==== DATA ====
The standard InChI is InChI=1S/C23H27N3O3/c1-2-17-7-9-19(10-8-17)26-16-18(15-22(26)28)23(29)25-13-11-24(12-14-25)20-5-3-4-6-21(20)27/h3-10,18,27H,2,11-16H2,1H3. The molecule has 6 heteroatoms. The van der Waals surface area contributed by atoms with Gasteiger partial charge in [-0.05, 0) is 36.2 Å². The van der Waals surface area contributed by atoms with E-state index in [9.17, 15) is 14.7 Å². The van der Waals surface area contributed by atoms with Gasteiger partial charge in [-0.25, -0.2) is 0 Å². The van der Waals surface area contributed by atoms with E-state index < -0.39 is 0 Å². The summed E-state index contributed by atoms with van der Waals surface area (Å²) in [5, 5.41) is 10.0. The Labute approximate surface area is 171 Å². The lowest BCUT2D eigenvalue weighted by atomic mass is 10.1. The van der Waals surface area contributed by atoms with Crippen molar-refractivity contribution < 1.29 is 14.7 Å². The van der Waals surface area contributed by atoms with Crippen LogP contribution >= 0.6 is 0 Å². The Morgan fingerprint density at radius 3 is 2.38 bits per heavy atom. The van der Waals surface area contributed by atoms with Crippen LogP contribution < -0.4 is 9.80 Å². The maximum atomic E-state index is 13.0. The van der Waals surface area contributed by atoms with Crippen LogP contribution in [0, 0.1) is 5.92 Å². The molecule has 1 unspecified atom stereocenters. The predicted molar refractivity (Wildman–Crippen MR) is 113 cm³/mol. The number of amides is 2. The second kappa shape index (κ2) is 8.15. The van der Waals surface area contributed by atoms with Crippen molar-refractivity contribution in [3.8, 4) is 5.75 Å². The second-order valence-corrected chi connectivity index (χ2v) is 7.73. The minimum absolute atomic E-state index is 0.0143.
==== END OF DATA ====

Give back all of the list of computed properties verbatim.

The standard InChI is InChI=1S/C23H27N3O3/c1-2-17-7-9-19(10-8-17)26-16-18(15-22(26)28)23(29)25-13-11-24(12-14-25)20-5-3-4-6-21(20)27/h3-10,18,27H,2,11-16H2,1H3. The molecule has 6 heteroatoms. The van der Waals surface area contributed by atoms with Gasteiger partial charge in [-0.05, 0) is 36.2 Å². The van der Waals surface area contributed by atoms with E-state index in [9.17, 15) is 14.7 Å². The van der Waals surface area contributed by atoms with Gasteiger partial charge in [-0.25, -0.2) is 0 Å². The van der Waals surface area contributed by atoms with E-state index < -0.39 is 0 Å². The summed E-state index contributed by atoms with van der Waals surface area (Å²) in [5, 5.41) is 10.0. The Labute approximate surface area is 171 Å². The lowest BCUT2D eigenvalue weighted by atomic mass is 10.1. The van der Waals surface area contributed by atoms with Crippen molar-refractivity contribution < 1.29 is 14.7 Å². The van der Waals surface area contributed by atoms with Crippen LogP contribution >= 0.6 is 0 Å². The Morgan fingerprint density at radius 3 is 2.38 bits per heavy atom. The van der Waals surface area contributed by atoms with Crippen LogP contribution < -0.4 is 9.80 Å². The maximum atomic E-state index is 13.0. The van der Waals surface area contributed by atoms with Crippen LogP contribution in [0, 0.1) is 5.92 Å². The molecule has 1 unspecified atom stereocenters. The predicted molar refractivity (Wildman–Crippen MR) is 113 cm³/mol. The number of amides is 2. The second kappa shape index (κ2) is 8.15. The van der Waals surface area contributed by atoms with Crippen molar-refractivity contribution in [3.8, 4) is 5.75 Å². The second-order valence-corrected chi connectivity index (χ2v) is 7.73. The minimum absolute atomic E-state index is 0.0143.